Reviews written by registered user
|7 reviews in total|
After some constant nagging by a friend to see The American Astronaut,
I finally sat down and screened the DVD.
Initially, I wasn't sure if I liked it. I thought... LAME... sorta. I then ran the Director's Commentary on the DVD and began to grow a slow appreciation for the film. I thought about its unique style and the many challenges of producing a low-budget film (I should know). I then replayed the movie, taking into consideration what the filmmakers were trying to accomplish, and low and behold... IT WORKED!
It works on many levels, including originality, and was made the way the filmmakers intended, without compromise to their original vision. To me it was like watching Eraserhead in Outer Space -- and that's a good thing!
If you love independent film and are not quite sure about this one, watch the Director's Commentary on the DVD and then give the movie a second chance. You may be pleasantly surprised because the more you see it, the more it grows on you.
HIGHLY RECOMMENDED VIEWING!
I had such high expectations for TEAM America; I rushed to see the
sneak preview last week. I thought, what a fun concept, a big budget
lampoon of the classic Thunderbirds TV series with all the trimmings. I
guess I was hoping for an homage, which to some degree it was, but all
I wound up with was a mildly funny product for its time.
I'm certainly no prude when it comes to this kind of humor, and I did laugh at many of the jokes, but I felt kind of guilty for doing so. The movie automatically limits a greater portion of its potential audience since it's inaccessible to children. Some parents may cave in and actually take their kids to see this vulgar film -- a so-called "adult" comedy which ironically uses R-Rated prepubescent toilet humor on a massive scale.
I can honestly say that the movie itself was pretty to look at and quite ambitious, but the guys behind it seemed to lack some real understanding of how to make a timeless motion picture. Instead, they made a movie destined to become forgotten. If only they used their brilliant imaginations to create a timeless comedy -- a movie with heart. Oh well.
One thing is for sure: they're laughing all right... all the way to the bank!
Susan Emshwiller did a wonderful job with this, her directorial debut! I was lucky to catch this at the Newport Beach Film Festival for the world premiere. I thought the concept was original, bizarre, and well-executed considering the small budget. The music score by Ego Plum was also a hit with the crowd. It's the kind of film David Lynch might have made in his early days of avant-garde cinema. I saw a 35mm print which was made from a super 16mm negative, so there was a very small amount of grain, but overall it looked great. Let's hope this film gets a dvd release so many more can discover it. Highly recommended for fans of bizarre comedies -- without the exploitation, thank goodness!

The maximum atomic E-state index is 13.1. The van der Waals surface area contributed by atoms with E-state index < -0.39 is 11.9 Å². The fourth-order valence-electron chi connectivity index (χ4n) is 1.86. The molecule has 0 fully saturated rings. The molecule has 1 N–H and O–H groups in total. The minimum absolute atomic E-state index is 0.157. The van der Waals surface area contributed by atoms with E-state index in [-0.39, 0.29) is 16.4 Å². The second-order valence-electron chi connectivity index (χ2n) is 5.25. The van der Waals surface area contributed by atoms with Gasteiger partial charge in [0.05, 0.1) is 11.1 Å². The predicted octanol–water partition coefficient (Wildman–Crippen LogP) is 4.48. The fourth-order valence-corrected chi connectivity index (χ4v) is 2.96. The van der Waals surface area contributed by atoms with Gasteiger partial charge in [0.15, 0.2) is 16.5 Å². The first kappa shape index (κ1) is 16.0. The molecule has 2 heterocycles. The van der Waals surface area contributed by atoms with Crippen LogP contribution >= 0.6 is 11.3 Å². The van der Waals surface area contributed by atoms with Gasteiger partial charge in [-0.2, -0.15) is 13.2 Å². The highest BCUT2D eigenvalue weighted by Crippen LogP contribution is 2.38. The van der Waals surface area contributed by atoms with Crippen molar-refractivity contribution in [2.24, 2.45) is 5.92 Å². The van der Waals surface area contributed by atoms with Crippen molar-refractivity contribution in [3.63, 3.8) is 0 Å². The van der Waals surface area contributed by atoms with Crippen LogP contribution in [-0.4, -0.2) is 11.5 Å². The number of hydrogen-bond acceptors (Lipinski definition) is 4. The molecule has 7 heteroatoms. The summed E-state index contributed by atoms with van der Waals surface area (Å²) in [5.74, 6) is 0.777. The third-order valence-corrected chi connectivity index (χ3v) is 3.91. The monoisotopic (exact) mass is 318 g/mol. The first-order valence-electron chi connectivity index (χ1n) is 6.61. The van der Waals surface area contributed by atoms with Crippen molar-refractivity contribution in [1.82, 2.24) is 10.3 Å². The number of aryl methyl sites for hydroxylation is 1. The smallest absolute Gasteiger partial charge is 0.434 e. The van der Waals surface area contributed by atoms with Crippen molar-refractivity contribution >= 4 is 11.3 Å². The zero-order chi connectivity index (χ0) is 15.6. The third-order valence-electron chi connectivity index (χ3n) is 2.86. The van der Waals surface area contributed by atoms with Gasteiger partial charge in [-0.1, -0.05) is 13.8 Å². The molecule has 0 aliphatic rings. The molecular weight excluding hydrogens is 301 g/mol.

Mr. Gibson should be rewarded for making such a bold and beautiful film
about the passion of Jesus Christ. I wasn't sure what I would think of
this film -- I heard so much about the violent scenes. True, the scenes
of Christ's tortures are intense, but to good purpose.
I would recommend this film to everyone -- believers and non-believers alike. For there is not only the message here that Christ died for the sins of the world, but that we should all love one another and pray for our enemies. So many truths!
Beautiful cinematography and music score to boot!
Thank you, Mr. Gibson, for the passion of your beautiful film with a beautiful message!
I just had the good fortune to screen THE LOST SKELETON OF CADAVRA and
I was pleasantly surprised! Everything about this production is fun and
nostalgic. The video-maker's love for 1950's "B" Sci-Fi movies shines
through in this highly entertaining homage/parody.
I understand that this production, originally shot on digital video tape with a Canon XL-1 camera, is getting a small theatrical release this September (2003). Way to go, skeletons! My hat's off to Michael Schlesinger for discovering this diamond-in-the-rough and for convincing Columbia to take a chance.
I encourage all fans of the genre to keep your eyes peeled for this production, coming out of the closet to reveal itself in a theatre or DVD player near you!
Break a ray-gun!
I can't tell you how thrilled I am to have finally seen Don
Coscarelli's latest independent motion picture, BUBBA HO-TEP at the
beautifully apropos Egyptian Theatre in Hollywood, California. And
judging by the two sold out advance screenings, there should be little
reason to doubt that BUBBA will keep audiences rolling in the aisles
(or sofas) when it eventually makes its way to a theatre or DVD player
By now you all know the premise: "The King of Rock vs. The King of the Dead." But what you may not know is that this film also delivers some wonderful drama, bordering on the absurd.
This is a definite must-see for fans of the horror-comedy genre and especially for fans of director Don Coscarelli. And for you PHANTASM "phans," Reggie Bannister does have a brief but memorable role in the picture.
One helluva Ho-teppin' time!
In 1980 I had the good fortune to be invited to the home of legendary
motion picture producer HAL E. ROACH. I was there to show him a few
films I made, hoping for some good advice. We talked about many things,
including Laurel & Hardy.
I then asked Mr. Roach what his all-time favorite Laurel & Hardy film was. After a thoughtful pause, he replied: "BEAU HUNKS."
In 1939 BEAU HUNKS was remade as FLYING DEUCES (not by Roach) during a temporary lapse in the boys' contracts. The story must have been a favorite of theirs as well.
BEAU HUNKS is an odd length (37 minutes), not too long and not too short. A classic which stands alone as one of Laurel & Hardy's most inspired films. No spoilers in this review, but if you are an L&H fan, seek out Hal Roach's personal favorite and you'll be glad you did!